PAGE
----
Rerupture Mechanism of Ruptured Intracranial Dissecting Aneurysm in the Vertebral Artery Following Proximal Occlusion Toshihiro YASUI 1 , Hiroshige KISHI 1 , Masaki KOMIYAMA 1 , Yoshiyasu IWAI 1 , Kazuhiro YAMANAKA 1 , Misao NISHIKAWA 1 , Hideki NAKAJIMA 1 , Toshie MORIKAWA 1 1Department of Neurosurgery, Osaka City General Hospital Keyword: dissecting aneurysm , proximal occlusion , rebleeding , trapping , vertebral artery pp.345-349
Published Date 2000/4/10
DOI https://doi.org/10.11477/mf.1436901873
  • Abstract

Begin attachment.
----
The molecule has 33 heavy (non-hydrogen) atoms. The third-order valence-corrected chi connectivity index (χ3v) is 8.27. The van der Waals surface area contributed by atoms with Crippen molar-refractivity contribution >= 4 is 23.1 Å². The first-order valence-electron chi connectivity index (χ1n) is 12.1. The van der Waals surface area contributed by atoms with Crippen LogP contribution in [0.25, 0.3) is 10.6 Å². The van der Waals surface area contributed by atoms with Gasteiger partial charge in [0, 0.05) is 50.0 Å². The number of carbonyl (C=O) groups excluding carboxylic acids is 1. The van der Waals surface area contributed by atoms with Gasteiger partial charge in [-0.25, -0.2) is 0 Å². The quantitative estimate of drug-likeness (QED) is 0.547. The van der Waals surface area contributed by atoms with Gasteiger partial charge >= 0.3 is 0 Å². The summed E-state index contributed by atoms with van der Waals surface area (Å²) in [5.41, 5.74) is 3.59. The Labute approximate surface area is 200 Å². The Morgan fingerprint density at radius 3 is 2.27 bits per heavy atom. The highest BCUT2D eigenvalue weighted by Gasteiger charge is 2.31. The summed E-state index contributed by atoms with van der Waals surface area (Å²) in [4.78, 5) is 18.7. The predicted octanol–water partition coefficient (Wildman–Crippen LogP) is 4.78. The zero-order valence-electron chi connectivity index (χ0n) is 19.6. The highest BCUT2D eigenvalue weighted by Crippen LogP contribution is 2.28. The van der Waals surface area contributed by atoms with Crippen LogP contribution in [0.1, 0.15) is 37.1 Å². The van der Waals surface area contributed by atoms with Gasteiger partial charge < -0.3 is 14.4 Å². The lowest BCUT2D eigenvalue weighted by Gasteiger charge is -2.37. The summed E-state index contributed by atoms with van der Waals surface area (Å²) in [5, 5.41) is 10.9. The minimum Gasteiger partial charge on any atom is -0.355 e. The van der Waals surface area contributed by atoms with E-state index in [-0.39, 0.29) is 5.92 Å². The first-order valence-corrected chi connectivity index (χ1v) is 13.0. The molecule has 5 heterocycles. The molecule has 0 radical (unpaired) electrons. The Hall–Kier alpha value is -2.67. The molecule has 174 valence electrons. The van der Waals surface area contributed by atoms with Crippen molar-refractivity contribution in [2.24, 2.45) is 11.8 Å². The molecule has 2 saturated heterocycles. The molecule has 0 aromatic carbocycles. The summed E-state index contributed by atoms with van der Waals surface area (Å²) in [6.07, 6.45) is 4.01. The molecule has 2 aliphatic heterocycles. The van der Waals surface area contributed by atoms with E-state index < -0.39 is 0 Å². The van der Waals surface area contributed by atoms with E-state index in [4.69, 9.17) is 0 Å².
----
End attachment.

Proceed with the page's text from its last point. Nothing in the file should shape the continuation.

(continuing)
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Proximal occlusion is commonly employed to prevent rebleeding of intracranial dissecting aneurysms of the vertebral artery (VA), but rebleeding sometimes occurs. To determine the cause of such rebleeding we reviewed nine cases, including eight reported in the literature and one treated at our hospital. We classified the techniques used to proximally occlude the VA into two types. In Type Ⅰ, occlusion is performed im-mediately proximal to the aneurysm so that there are no perforating arteries or the posterior inferior cere-bellar artery (PICA) between the clip and the aneurysm. In Type Ⅱ, occlusion is performed proximal to the PICA so postoperative retrograde flow persists from the contralateral VA through the aneurysm into the ipsilateral PICA. Among the four Type Ⅰ cases reviewed, it was found that the interval between occlu-sion and rebleeding was very short: three developed rebleeding within four hours of occlusion, and the fourth showed rebleeding on the fourth day. In the five Type Ⅱ patients, rebleeding occurred more than four days (mean 15.2 days) after occlusion. It is thought that in Type Ⅰ occlusion, retrograde flow into the aneurysm immediately after occlusion may raise the intraaneurysmal pressure enough to cause rerupture within just a few hours of occlusion. In Type Ⅱ occlusion, postoperative retrograde flow through the aneurysm into the ipsilateral PICA exists, so the intraaneurysmal pressure is not likely to rise as rapidly, with the result that rebleeding occurred after more than four days probably due to recurrence of dissection. The short interval between proximal occlusion and rebleeding, especially in Type Ⅰ cases, suggests that postoperative angiography is only of limited usefulness in evaluating the possibility of rebleeding. The mortality rate reported for cases with reruptured vertebral dissecting aneurysms after proximal occlusion is very high (55.6%). These data indicate that surgical trapping or endovascular intraluminal occlusion, which is difficult to perform in some patients, should he considered the most suitable procedure from the view point of preventing postoperative rebleeding.

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